April 21, 2017
Portuguese businessman sends free Fatima statues throughout world
By Catholic News Service
CAPE TOWN, South Africa (CNS) — Every time Jose Camara thinks his ministry is completed, somebody else needs a statue of Our Lady of Fatima to spread the devotion.
Camara, a retired Portuguese businessman, has donated more than 1,000 of the statues, handmade in Fatima, to parishes around the world since January 2013. He even covers the cost of transport, including to South Africa, Madagascar, Australia and the United States.
“I started out just over four years ago with the idea of offering 12 handmade statues of Our Lady of Fatima — one for each apostle — to parishes in South Africa, where I lived for many years,” Camara said.
In the first week after his offer was publicized in South Africa’s Catholic weekly, The Southern Cross, he received 63 applications.
“Now I have sent more than a thousand statues to parishes, schools, convents, Catholic movements, prisons and so on — and even to some individuals — all over the world,” said Camara, who now lives in Cascais, about 20 miles west of the Portuguese capital, Lisbon.
He has sent statues to more than 30 countries: throughout Africa and to the Holy Land, India, the Philippines, Australia, Great Britain, Germany, Guatemala, the United States — even to parishes in Portugal. Some of the destinations are remote, such as Reunion Island and Mauritius.
And every time he decides his task is finished, a new email reaches him from regions that need of Our Lady of Fatima.
“But I cannot continue forever,” Camara said. Apart from the expense of buying the statues and the even greater cost of having them shipped to their destination, the logistics, bureaucracy and stress about delivery are becoming a strain for a man who is “not getting any younger” and must contend with worsening health problems. And, he admits, “my life savings are almost depleted.”
For a long time, he asked to remain anonymous. He allowed the use of his name only when media that interviewed him insisted on it.
“I don’t seek any credit; I only want to serve Our Lady and the Lord,” he said.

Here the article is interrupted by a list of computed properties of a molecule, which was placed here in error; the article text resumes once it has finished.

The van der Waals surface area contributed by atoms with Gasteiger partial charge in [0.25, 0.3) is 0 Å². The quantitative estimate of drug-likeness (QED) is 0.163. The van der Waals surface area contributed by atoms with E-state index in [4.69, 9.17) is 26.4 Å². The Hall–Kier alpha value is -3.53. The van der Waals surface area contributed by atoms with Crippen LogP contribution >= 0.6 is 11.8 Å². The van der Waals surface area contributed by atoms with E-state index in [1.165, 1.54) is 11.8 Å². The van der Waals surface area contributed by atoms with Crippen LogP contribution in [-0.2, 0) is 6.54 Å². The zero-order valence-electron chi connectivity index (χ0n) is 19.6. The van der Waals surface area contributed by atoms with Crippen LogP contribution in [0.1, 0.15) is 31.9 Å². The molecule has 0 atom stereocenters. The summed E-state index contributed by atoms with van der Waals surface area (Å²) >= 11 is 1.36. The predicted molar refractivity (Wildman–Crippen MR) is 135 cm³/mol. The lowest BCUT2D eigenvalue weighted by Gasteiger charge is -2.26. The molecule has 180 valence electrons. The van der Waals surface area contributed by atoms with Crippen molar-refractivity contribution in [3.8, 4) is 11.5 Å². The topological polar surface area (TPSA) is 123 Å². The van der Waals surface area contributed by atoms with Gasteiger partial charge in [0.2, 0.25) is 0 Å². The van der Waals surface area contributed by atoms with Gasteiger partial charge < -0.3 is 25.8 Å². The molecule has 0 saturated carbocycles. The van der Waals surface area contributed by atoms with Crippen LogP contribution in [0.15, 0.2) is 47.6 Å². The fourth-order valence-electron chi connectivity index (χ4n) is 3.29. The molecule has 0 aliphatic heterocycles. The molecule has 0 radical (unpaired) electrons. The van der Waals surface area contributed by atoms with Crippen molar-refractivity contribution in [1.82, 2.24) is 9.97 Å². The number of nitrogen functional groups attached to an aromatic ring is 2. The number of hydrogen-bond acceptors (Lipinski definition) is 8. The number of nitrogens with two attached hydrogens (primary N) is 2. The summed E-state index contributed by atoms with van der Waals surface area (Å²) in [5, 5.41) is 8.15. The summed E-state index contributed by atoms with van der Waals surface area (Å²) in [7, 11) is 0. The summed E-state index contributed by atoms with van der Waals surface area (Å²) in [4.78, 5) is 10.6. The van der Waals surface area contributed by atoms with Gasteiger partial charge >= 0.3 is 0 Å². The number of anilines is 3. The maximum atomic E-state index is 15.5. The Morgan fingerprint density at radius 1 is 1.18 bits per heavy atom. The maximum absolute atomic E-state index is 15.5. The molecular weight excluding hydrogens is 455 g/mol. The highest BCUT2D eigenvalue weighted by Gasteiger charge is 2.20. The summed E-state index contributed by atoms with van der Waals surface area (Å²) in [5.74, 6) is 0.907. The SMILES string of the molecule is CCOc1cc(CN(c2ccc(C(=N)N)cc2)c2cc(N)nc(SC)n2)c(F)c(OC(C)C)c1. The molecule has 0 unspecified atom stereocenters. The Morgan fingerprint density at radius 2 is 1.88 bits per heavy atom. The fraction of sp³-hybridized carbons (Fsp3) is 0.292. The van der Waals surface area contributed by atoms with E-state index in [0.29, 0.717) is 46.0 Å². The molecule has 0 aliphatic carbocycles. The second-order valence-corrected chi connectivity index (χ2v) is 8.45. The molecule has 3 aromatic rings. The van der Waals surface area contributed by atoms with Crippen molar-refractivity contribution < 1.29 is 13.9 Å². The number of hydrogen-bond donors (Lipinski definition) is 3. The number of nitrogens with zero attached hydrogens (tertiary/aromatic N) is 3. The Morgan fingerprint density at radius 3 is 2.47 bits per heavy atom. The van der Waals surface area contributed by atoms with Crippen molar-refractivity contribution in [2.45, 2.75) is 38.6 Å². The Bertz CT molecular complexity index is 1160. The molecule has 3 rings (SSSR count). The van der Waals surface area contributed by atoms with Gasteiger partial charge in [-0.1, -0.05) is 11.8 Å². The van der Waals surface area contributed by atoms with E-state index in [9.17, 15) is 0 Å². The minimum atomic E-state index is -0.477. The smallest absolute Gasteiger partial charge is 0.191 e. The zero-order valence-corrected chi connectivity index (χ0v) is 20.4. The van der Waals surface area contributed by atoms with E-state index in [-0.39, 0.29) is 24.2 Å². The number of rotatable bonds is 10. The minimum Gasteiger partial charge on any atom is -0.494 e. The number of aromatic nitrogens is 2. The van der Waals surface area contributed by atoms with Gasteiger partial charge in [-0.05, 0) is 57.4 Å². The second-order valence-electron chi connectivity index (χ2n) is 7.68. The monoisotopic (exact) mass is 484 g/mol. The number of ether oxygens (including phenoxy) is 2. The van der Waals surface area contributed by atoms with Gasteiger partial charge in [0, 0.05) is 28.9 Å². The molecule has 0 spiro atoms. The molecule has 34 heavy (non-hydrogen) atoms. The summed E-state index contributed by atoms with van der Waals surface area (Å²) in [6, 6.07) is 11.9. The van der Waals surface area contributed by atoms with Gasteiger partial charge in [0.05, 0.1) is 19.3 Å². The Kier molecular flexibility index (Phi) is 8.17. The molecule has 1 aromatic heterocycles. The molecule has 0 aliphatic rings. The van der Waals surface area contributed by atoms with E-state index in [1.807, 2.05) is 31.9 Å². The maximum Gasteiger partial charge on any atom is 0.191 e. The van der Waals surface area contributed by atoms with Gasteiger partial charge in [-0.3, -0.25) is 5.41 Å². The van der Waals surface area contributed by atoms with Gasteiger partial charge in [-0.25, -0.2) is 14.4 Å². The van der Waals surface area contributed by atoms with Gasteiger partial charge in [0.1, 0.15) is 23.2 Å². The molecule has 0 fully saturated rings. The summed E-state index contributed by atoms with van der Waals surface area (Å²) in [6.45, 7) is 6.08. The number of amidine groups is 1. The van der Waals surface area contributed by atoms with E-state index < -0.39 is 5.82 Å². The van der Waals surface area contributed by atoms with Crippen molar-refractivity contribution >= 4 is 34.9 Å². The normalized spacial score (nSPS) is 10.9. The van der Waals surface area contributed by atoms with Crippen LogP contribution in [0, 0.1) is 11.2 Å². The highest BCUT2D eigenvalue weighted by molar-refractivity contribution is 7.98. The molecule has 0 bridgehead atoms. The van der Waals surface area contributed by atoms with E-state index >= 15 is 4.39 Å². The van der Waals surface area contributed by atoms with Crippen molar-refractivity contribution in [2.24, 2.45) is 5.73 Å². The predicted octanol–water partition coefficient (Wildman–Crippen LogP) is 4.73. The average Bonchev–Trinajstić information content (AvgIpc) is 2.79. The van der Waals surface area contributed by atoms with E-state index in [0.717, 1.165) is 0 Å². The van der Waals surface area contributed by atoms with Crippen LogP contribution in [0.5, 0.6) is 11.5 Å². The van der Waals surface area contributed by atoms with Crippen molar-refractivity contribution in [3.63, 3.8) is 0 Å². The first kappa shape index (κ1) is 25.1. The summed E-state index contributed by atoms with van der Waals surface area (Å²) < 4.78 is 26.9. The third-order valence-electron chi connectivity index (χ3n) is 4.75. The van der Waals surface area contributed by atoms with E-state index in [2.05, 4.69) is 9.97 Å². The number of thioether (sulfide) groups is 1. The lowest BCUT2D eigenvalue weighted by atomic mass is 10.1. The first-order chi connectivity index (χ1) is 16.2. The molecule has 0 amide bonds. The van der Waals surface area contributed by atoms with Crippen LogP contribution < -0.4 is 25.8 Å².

He said he has been inspired by people he has met, such as the priest in Namibia who drove 560 miles each way to collect a statue for his parish.
The statues are handcrafted and hand-painted in a workshop in Fatima. They are various sizes and are intended for use inside the churches. In exchange for a statue, recipient parishes had to promise to recite the rosary once a month as a community, and to place the statue at an altar in the main church or in a side chapel or shrine dedicated to Our Lady of Fatima.
“I have received many emails with photos from parishes, schools and convents to show that they are promoting the devotion. It makes me very happy to see that,” Camara said.
Two encounters stand out.
A woman in Cape Town, dying of cancer, wanted to be in the company of Our Lady of Fatima as she awaited death.
“Although I usually don’t donate to individuals, I sent her a statue as a personal gift. But there are always delays with customs and so on. A statue normally takes four months to arrive. It didn’t look like the statue would arrive in time, but I sent it anyway, placing my trust in Our Lady,” Camara recalled.
Four months later, he received an email that the woman was on her deathbed and the statue had not arrived. From Portugal, Camara ascertained that it was at customs in Cape Town, so on a Friday afternoon the dying woman’s sister rushed to have it released and took it to the hospital.
“They took photos of the woman holding the statue, looking happy to be with Our Lady. She died the next day, 24 hours later. That was faith. I did not believe that she would see the statue,” he said.
A young girl in England wrote to Camara “to request a statue for her daddy, who was in prison” in Kent, England. He remembered that the Fatima visionaries — three children — were jailed for interrogation in August 1917.
So he sent a statue to the jail. “The father now prays the rosary with his fellow inmates in prison.”
“I believe real philanthropy means getting involved: taking your jacket and tie off, rolling up your sleeves and facing the project — and even heavy bills. And one must be doing it not for personal glory but with love for Our Mother,” Camara said.
He paused and added: “Our Lady has been dropping blessings from above.”